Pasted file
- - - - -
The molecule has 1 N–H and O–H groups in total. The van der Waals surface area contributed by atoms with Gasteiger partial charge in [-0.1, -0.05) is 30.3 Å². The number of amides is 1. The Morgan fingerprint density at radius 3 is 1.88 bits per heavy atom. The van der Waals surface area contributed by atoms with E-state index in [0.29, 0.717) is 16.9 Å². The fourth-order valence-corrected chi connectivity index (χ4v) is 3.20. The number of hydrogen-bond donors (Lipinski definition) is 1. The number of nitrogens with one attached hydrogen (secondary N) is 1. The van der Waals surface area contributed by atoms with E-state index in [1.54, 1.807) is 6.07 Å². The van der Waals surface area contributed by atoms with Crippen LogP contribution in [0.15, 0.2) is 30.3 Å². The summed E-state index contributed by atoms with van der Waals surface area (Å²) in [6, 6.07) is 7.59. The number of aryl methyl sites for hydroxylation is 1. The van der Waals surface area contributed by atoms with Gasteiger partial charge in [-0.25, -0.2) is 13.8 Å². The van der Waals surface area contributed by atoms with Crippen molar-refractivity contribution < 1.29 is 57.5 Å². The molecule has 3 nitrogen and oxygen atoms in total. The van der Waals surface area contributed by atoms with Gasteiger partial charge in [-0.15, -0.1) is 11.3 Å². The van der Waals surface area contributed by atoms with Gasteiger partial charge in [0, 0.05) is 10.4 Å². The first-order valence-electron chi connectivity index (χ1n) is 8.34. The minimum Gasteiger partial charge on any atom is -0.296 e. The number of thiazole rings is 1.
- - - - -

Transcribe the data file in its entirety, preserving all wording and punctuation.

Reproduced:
The molecule has 1 N–H and O–H groups in total. The van der Waals surface area contributed by atoms with Gasteiger partial charge in [-0.1, -0.05) is 30.3 Å². The number of amides is 1. The Morgan fingerprint density at radius 3 is 1.88 bits per heavy atom. The van der Waals surface area contributed by atoms with E-state index in [0.29, 0.717) is 16.9 Å². The fourth-order valence-corrected chi connectivity index (χ4v) is 3.20. The number of hydrogen-bond donors (Lipinski definition) is 1. The number of nitrogens with one attached hydrogen (secondary N) is 1. The van der Waals surface area contributed by atoms with E-state index in [1.54, 1.807) is 6.07 Å². The van der Waals surface area contributed by atoms with Crippen LogP contribution in [0.15, 0.2) is 30.3 Å². The summed E-state index contributed by atoms with van der Waals surface area (Å²) in [6, 6.07) is 7.59. The number of aryl methyl sites for hydroxylation is 1. The van der Waals surface area contributed by atoms with Gasteiger partial charge in [-0.25, -0.2) is 13.8 Å². The van der Waals surface area contributed by atoms with Crippen molar-refractivity contribution < 1.29 is 57.5 Å². The molecule has 3 nitrogen and oxygen atoms in total. The van der Waals surface area contributed by atoms with Gasteiger partial charge in [-0.15, -0.1) is 11.3 Å². The van der Waals surface area contributed by atoms with Gasteiger partial charge in [0, 0.05) is 10.4 Å². The first-order valence-electron chi connectivity index (χ1n) is 8.34. The minimum Gasteiger partial charge on any atom is -0.296 e. The number of thiazole rings is 1.